“If a president wants to get something done, they need a team of people who also want to get that thing done.”

    Somehow, still not far from a political culture of individual self.

    Reply
  26. lyman alpha blob

    RE: On the death of my family’s dairy farm

    For anyone interested in this topic, here’s a really entertaining documentary on a family facing similar troubles –

    In this case the farmer is fighting members of his own family to keep the farm going and the filmmakers do an excellent job of humanizing the characters. In the beginning the farmers are portrayed as a bunch of rubes but as the film goes on, they become much more sympathetic and it turns out they had a few tricks up their sleeves.

    Reply
    1. Yikes

      Not “Rich”, but just fairly damn wealthy. Lets say the difference between 0.1%(side door) and 0.0001% (back door)

      BTW, did you read the comment stream before posting?

      Reply
    2. Lambert Strether Post author

      If you want to buy your kid a slot by financing a new wing for the administration building with six or seven figures, that’s fine. So why can’t you buy your kid a slot with five figures? Looks to me like if you’re in 0.01%, everything’s good, but if you’re in the aspirational 10%, you’re unfairly targeted for doing what everybody else would do if only they could. (Let me not forget to add the “/s” here, if it’s not clear.)

      Waiting for the first Op-Ed defending the parents. The Times?

      Reply
  27. anon in so cal

    Re: the family’s dairy farm:

    Farm Sanctuary rescues farm animals that have been abandoned or abused. Turns out, many small farmers get in over their heads.

    “Sadly, scenarios like this have become more and more common. Some people, troubled by the realities of modern industrial agriculture, choose to operate or support smaller dairies as a “humane” alternative to factory farms. In many cases, however, conditions on these smaller farms are just as bad — if not worse — than what cows face within the dairy industry at large. Take Stanton, for example; in 2017, we saved the tiny calf from a small farm where nine other calves had drowned in mud and feces.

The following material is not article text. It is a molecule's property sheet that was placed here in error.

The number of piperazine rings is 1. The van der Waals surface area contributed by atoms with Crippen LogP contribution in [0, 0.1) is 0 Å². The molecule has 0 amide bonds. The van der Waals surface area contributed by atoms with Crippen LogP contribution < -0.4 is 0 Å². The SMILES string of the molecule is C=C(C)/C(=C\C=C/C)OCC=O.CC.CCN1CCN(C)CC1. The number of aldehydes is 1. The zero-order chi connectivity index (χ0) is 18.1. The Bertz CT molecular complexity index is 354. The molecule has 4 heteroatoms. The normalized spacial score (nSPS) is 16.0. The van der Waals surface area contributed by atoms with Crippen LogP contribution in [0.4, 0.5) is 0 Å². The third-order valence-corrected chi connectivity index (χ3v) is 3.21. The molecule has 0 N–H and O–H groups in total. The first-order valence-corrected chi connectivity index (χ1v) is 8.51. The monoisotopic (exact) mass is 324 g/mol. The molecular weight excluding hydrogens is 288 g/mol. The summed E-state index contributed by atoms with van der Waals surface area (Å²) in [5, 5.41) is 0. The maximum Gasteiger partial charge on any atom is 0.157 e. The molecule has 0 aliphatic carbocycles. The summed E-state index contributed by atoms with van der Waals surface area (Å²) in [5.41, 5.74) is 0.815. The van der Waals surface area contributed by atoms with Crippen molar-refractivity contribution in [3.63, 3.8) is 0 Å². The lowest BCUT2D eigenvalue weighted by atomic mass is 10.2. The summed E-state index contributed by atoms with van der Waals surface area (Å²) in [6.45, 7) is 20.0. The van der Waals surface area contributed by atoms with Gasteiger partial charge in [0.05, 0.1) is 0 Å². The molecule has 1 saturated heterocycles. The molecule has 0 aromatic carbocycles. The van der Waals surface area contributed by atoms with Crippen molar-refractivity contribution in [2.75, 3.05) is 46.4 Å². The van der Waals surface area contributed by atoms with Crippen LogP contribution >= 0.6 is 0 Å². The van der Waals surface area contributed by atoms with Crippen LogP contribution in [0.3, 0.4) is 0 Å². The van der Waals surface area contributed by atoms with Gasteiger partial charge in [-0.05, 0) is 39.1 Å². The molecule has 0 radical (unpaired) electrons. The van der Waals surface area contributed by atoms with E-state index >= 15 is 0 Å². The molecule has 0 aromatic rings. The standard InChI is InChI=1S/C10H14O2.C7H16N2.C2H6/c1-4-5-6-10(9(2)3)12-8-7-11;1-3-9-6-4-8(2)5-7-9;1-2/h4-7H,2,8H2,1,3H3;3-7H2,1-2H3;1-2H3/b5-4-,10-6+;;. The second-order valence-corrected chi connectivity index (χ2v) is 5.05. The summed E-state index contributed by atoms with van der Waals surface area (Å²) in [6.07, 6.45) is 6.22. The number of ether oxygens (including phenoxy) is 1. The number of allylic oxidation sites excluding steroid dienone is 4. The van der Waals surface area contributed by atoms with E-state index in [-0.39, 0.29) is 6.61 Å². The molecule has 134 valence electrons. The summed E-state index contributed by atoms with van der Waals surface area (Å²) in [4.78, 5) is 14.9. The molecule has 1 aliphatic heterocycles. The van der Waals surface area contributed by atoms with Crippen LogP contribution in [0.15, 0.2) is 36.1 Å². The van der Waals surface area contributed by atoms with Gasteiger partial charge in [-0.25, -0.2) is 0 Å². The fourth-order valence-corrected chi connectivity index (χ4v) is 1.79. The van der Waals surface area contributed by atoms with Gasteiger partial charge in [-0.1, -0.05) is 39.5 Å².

The year prior, we rescued Liz and Cashew from a farmer who loved her cows but, faced with the harsh financial reality of the dairy industry, was forced to choose between their welfare and her business. She wanted to be a humane farmer, who didn’t separate babies from their mothers or send male calves to slaughter, but the cost of maintaining a growing herd was just too much.

    Thankfully, she chose the former — but many small farmers make the opposite choice. They cannot compete with “Big Dairy,” which — even with a 40 percent per capita decline in consumption of fluid milk products since 1975, according to the USDA — has the advantage of government subsidies and massive marketing budgets. While Big Dairy can afford to flood fields with milk, smaller farms find themselves drowning…”

    Reply
  28. David

    Breaking News: Government loses Brexit vote by 149, worse than most people expected. May has said votes tomorrow (on No Deal) and Thursday (on Art 50) will go ahead.
    Chaos.

    Reply
    1. ChrisPacific

      Assuming the next two votes go No and Yes respectively (which I think is most likely, although nothing would surprise me at this point) the next challenge for the UK and May will be to come up with a credible case for why the deadline should be extended. I can think of only one possible reason that May could give that would be credible: namely, to allow time for a vote between No Deal and Remain. Given everything she has said on the subject so far, it’s hard for me to imagine making that request. She has said repeatedly that her personal red lines are “deliver Brexit and deliver it on time.” I believe her. I think she will be willing to pull the pin on No Deal before giving those up.

      Even if Parliament votes to ask for an extension, all she has to do is flub that spectacularly (by making it very clear that it’s to allow more time to try and convince the EU to change its mind) and the EU will likely rule that out for her, or at least limit it to a short extension explicitly for the purpose of getting No Deal preparations in order. This would be the easiest thing in the world for her to do. (Being May, she would probably have done it even if she wasn’t trying).

      If she ever does explicitly put Remain back on the table then I think it’s highly likely we will see an immediate No Confidence vote from the ERG.

      Reply
  29. Plenue